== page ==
For these reasons, some dogs lose up to 80% of their vision before their owners notice.

Having said that, here are the most common signs that your dog is having problems with their eyesight:
  • They bump into walls or furniture.
  • They stop chasing after a favourite toy.
  • They have trouble finding their food or water bowl.
  • They seem more hesitant about going up or down stairs, jumping off furniture or out of the back of your car.
  • They react more fearfully to the sudden appearance of people, other dogs and objects.

How to prevent canine sight loss

If you notice any of the signs mentioned above, do take your pooch to the vet. In fact, regular veterinary check-ups are the best way to prevent your dog’s sight from deteriorating. As with humans, eye problems can be a sign of other underlying issues, so it’s always worth taking a preventative course of action where you can.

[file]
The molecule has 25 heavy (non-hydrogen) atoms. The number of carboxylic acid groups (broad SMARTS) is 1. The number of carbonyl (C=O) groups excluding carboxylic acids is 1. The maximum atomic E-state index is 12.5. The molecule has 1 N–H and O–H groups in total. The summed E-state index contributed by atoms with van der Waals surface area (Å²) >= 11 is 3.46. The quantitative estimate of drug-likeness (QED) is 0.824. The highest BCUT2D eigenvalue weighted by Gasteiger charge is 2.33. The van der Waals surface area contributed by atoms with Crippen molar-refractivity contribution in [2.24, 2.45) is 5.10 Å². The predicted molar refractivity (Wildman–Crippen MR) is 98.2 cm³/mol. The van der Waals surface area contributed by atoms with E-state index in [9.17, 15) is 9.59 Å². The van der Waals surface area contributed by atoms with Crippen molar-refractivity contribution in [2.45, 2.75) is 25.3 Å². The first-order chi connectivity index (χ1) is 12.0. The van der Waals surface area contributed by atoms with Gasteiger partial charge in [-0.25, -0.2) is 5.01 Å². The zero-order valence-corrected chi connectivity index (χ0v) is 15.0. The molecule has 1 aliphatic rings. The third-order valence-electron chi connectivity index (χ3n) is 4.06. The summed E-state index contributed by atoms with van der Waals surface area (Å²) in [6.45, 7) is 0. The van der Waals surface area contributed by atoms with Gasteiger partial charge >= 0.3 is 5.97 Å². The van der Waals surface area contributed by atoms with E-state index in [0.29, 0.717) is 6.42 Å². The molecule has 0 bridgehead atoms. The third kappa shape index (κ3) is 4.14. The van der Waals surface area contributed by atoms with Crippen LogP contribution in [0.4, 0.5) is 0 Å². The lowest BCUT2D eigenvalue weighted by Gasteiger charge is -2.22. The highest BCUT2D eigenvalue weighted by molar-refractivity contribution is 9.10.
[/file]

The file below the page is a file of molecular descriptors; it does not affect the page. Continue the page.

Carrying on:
Zest for life

Even if your pooch is partially sighted or completely blind, they can still retain their zest for life, their love of a good walk and their absolute adoration of the human who’s there by their side.

When it comes to exercise, a little lateral thinking pays dividends. Games that rely on a sharp sense of vision such as throwing a ball or navigating an obstacle course are out. However, your dog’s senses of smell and hearing are extremely acute, so bring them into play instead.

Games for sight-impaired dogs

Here are a few ideas for games to play with a dog who’s sight-impaired:

  • Get a toy that rings, rattles, squeaks, jingles or quacks. Whether it’s a honking duck or a squeaking giraffe toy, your hound will enjoy tracking down a toy that makes a noise.